By Lauren Wise
By New Times
By Amanda Savage
By Jason P. Woodbury
By Troy Farah
By New Times
By Derek Askey
I've finally found it my get-rich-quick plan that'll land me a job in Hollywood as a reality show executive producer. The idea goes like this: Take a band, book them four shows with completely disparate audiences in a 24-hour period, give them all the liquor they can drink, and see if they can pull it off and win over each crowd.
I have to confess: The reality show part of the idea is mine, but the rest was actually accomplished on St. Patrick's Day by the Liar's Handshake, local purveyors of Irish/country/punk/acoustic. A couple of days before St. Pat's Day, I was drinking a beer with singer Jared Christy, who was telling me about the shows the first of which was at 1 a.m. Saturday at the Stray Cat in Tempe, the second from 10 to noon at Seamus McCaffrey's block party in Phoenix, the third opening for Flogging Molly at 5 for a sold-out show at Mesa Amphitheatre, and the fourth at the Scottsdale Block Party at 9:15 p.m.
I've spent many hours drinking with Jared, guitarist Billy Culbertson, and standup-bass player Nolan Thompson, and I wanted to see how they'd manage to both celebrate the biggest drinking day of the year and pull off four shows, each for a completely different audience. The band's 20-year old violinists, Brittany Sanner and Megan McCluskey, aren't old enough to drink, so I didn't think they'd have any issues. But with the other three, I knew I was in for an adventure.
The first show, at the Stray Cat, was a piece of cake. It was the Fuck You Ups' 7-inch release party, with Casket Life also playing. I hadn't seen either band in a while, and the lineup attracted a packed house of punk rockers (free admission, folks). When Liar's finally took the stage at 1 a.m., the crowd (and the band) were sufficiently inebriated to throw down an exciting, punk-oriented set (many of the songs in the band's repertoire can be amped up or slowed down, depending on the atmosphere). They killed this one, with honorary mascot "Boston" Eric Matthews jumping onstage (as he often does) to help Jared sing "Trading in Your Friends for a White Belt and a $60 Haircut."
After shutting the bar down, everyone split to get a few hours' sleep before rolling to Phoenix after the sun was up. At 8:15, I heard the band's manager, Sean Shepherd, outside my bedroom window and quickly grabbed some clothes and my journalism gear, then met up with the band and their cohorts at Jared and Billy's house.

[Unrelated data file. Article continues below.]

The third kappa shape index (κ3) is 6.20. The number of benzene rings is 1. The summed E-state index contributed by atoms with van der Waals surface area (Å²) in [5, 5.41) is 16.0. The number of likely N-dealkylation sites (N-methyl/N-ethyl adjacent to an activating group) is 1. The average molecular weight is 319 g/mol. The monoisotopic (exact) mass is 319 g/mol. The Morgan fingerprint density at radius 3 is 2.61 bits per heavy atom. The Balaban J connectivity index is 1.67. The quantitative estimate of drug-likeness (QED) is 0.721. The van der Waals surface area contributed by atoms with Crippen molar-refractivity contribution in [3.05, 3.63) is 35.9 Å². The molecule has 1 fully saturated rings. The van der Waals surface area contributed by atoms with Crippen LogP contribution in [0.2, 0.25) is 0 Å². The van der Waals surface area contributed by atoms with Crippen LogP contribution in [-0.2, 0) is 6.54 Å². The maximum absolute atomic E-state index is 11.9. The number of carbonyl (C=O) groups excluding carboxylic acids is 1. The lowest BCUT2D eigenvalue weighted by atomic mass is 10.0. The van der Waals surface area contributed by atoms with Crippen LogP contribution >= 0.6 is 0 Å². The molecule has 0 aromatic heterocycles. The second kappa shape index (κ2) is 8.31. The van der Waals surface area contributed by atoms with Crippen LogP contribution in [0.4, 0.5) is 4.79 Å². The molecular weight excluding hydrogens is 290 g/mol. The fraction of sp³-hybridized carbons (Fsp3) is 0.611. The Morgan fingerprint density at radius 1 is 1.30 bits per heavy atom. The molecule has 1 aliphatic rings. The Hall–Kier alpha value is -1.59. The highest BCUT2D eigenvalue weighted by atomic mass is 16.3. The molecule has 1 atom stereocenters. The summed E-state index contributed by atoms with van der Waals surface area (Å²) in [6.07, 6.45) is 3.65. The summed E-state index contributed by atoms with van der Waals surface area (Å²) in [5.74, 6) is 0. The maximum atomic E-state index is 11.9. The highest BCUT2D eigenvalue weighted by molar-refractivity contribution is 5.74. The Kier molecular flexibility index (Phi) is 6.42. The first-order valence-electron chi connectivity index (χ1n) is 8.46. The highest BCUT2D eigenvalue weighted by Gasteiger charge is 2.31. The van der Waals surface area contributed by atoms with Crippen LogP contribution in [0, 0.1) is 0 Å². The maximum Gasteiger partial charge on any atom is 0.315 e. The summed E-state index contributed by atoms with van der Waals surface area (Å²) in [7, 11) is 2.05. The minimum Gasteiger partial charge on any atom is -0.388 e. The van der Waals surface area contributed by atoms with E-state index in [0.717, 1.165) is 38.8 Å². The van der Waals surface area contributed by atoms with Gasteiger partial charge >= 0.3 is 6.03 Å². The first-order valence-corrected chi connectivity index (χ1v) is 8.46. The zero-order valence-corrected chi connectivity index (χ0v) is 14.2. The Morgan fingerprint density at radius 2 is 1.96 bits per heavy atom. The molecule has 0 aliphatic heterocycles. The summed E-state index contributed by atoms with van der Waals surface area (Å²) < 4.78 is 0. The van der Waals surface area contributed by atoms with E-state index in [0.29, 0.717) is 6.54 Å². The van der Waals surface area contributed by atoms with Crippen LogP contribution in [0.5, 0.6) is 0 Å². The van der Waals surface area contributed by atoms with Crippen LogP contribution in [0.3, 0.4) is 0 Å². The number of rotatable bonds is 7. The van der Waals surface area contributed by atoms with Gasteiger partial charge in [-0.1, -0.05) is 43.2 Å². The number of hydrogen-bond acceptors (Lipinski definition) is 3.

By 10:05 a.m., the band was onstage under a white tent on Monroe Street in front of Seamus McCaffrey's, beers in hand. Nolan was talking on his cell phone, obviously drunk from the night before, and Jared was staring daggers at him. The crowd was mostly middle-aged, with a few families and a few senior citizens sitting at long, white plastic tables, and didn't know what to expect from three punk-rock guys and two diminutive girls with violins.
This was the first time I'd noticed that all five members of the Liar's Handshake wear glasses. They busted out with the traditional "Boys of the Old Brigade," with Nolan becoming increasingly animated this would be a theme throughout the day. The band soon had the audience clapping along (the audience has to clap or there's no percussion to the songs). In-between songs, though, Nolan let the word "fuck" fly and was berated by Jared "That girl over there is only 11 months old, man."
"Well, if she can't accept my apology, I don't know what to say," Nolan replied.
I've said it before, but I have an issue with these guys and their habit of taking their shirts off while they play. Jared's chest is concave and Nolan has a perma-sweater of hair covering him. It happened nonetheless, after the band played "Dirty Old Town," "Wichita," and Johnny Cash's "Cocaine Blues," among others.
That was two shows down, both successful. When Shepherd and I arrived backstage at Mesa Amphitheatre, the possibility of things going downhill increased. There was plenty of Guinness available, and Will Anderson, promoter for Lucky Man Presents, was walking toward the band waving a fifth of Jameson's Irish Whiskey. Casket Life was there, too, playing the set before Liar's for a quickly filling amphitheater.
By the time Casket Life finished, there were close to 3,000 people in the amphitheater, making it the biggest show Liar's Handshake had played. This one went beautifully. The band had printed Liar's Handshake "spirit towels" that they threw out to the audience, and Jared was amped up as fuck, closing the show while standing on the barrier that the crowd was pressed against, with audience members and a security guard steadying him.
Between Mesa Amp and the Scottsdale Block Party, we took a breather at Frasher's Steakhouse, but unfortunately, that didn't do much to ease Nolan's intoxication (not that we all weren't bowed up considerably).
At the block party, it was exactly the crowd you'd expect wandering around Craftsman Court, mostly ignoring the tiny stage where Liar's set up. It took about 15 minutes until all the band members were rounded up. By then, Jared seemed pretty pissed off. The audience was mostly apathetic, and the sound guy told the band that if they continued to curse, the Scottsdale P.D. would fine them. That egged Nolan and Billy on, while Jared looked on in frustration. After the final song, Billy hollered into his microphone, "Fuck, fuck, fuck, fuck, meat curtains."
All in all, it was the most impressive feat I've seen by a local band, despite it ending on a frustrating note. Anderson tried to get the band to play a fifth St. Patrick's Day show at the Stray Cat for the Flogging Molly after-show party, but it just wasn't in them. Besides, we realized that we'd left Billy, who was unaware we'd left, wandering around the Scottsdale Block Party.